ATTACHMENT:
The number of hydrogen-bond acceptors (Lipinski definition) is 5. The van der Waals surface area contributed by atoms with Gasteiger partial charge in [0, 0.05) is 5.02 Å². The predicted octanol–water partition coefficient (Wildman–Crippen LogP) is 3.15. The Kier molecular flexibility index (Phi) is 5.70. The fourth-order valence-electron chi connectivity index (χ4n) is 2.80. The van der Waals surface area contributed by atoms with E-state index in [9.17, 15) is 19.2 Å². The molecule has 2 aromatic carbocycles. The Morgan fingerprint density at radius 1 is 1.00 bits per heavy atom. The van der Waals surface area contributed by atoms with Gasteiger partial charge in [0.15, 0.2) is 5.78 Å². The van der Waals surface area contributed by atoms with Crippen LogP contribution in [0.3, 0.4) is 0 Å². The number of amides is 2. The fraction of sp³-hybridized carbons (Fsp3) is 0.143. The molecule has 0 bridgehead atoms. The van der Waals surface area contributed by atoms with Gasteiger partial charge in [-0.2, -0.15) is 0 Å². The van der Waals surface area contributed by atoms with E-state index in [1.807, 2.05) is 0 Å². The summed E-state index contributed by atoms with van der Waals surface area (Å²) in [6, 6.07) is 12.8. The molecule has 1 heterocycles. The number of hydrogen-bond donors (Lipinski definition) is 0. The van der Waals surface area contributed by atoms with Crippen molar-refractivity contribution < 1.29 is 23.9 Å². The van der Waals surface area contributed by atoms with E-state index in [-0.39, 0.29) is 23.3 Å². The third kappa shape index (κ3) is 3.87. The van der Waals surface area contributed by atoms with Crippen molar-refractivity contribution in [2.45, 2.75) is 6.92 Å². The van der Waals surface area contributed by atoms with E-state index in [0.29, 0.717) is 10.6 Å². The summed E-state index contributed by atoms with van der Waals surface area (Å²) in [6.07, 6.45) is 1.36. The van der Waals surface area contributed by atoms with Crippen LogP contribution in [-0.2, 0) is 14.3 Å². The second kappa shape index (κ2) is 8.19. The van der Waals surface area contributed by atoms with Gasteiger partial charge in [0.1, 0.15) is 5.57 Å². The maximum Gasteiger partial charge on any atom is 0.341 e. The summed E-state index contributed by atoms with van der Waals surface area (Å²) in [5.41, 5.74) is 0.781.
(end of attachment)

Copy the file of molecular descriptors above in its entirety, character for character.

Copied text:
The number of hydrogen-bond acceptors (Lipinski definition) is 5. The van der Waals surface area contributed by atoms with Gasteiger partial charge in [0, 0.05) is 5.02 Å². The predicted octanol–water partition coefficient (Wildman–Crippen LogP) is 3.15. The Kier molecular flexibility index (Phi) is 5.70. The fourth-order valence-electron chi connectivity index (χ4n) is 2.80. The van der Waals surface area contributed by atoms with E-state index in [9.17, 15) is 19.2 Å². The molecule has 2 aromatic carbocycles. The Morgan fingerprint density at radius 1 is 1.00 bits per heavy atom. The van der Waals surface area contributed by atoms with Gasteiger partial charge in [0.15, 0.2) is 5.78 Å². The van der Waals surface area contributed by atoms with Crippen LogP contribution in [0.3, 0.4) is 0 Å². The number of amides is 2. The fraction of sp³-hybridized carbons (Fsp3) is 0.143. The molecule has 0 bridgehead atoms. The van der Waals surface area contributed by atoms with Gasteiger partial charge in [-0.2, -0.15) is 0 Å². The van der Waals surface area contributed by atoms with E-state index in [1.807, 2.05) is 0 Å². The summed E-state index contributed by atoms with van der Waals surface area (Å²) in [6, 6.07) is 12.8. The molecule has 1 heterocycles. The number of hydrogen-bond donors (Lipinski definition) is 0. The van der Waals surface area contributed by atoms with Crippen molar-refractivity contribution < 1.29 is 23.9 Å². The van der Waals surface area contributed by atoms with E-state index in [-0.39, 0.29) is 23.3 Å². The third kappa shape index (κ3) is 3.87. The van der Waals surface area contributed by atoms with Crippen molar-refractivity contribution in [2.45, 2.75) is 6.92 Å². The van der Waals surface area contributed by atoms with E-state index in [0.29, 0.717) is 10.6 Å². The summed E-state index contributed by atoms with van der Waals surface area (Å²) in [6.07, 6.45) is 1.36. The van der Waals surface area contributed by atoms with Crippen LogP contribution in [-0.2, 0) is 14.3 Å². The second kappa shape index (κ2) is 8.19. The van der Waals surface area contributed by atoms with Gasteiger partial charge in [0.1, 0.15) is 5.57 Å². The maximum Gasteiger partial charge on any atom is 0.341 e. The summed E-state index contributed by atoms with van der Waals surface area (Å²) in [5.41, 5.74) is 0.781.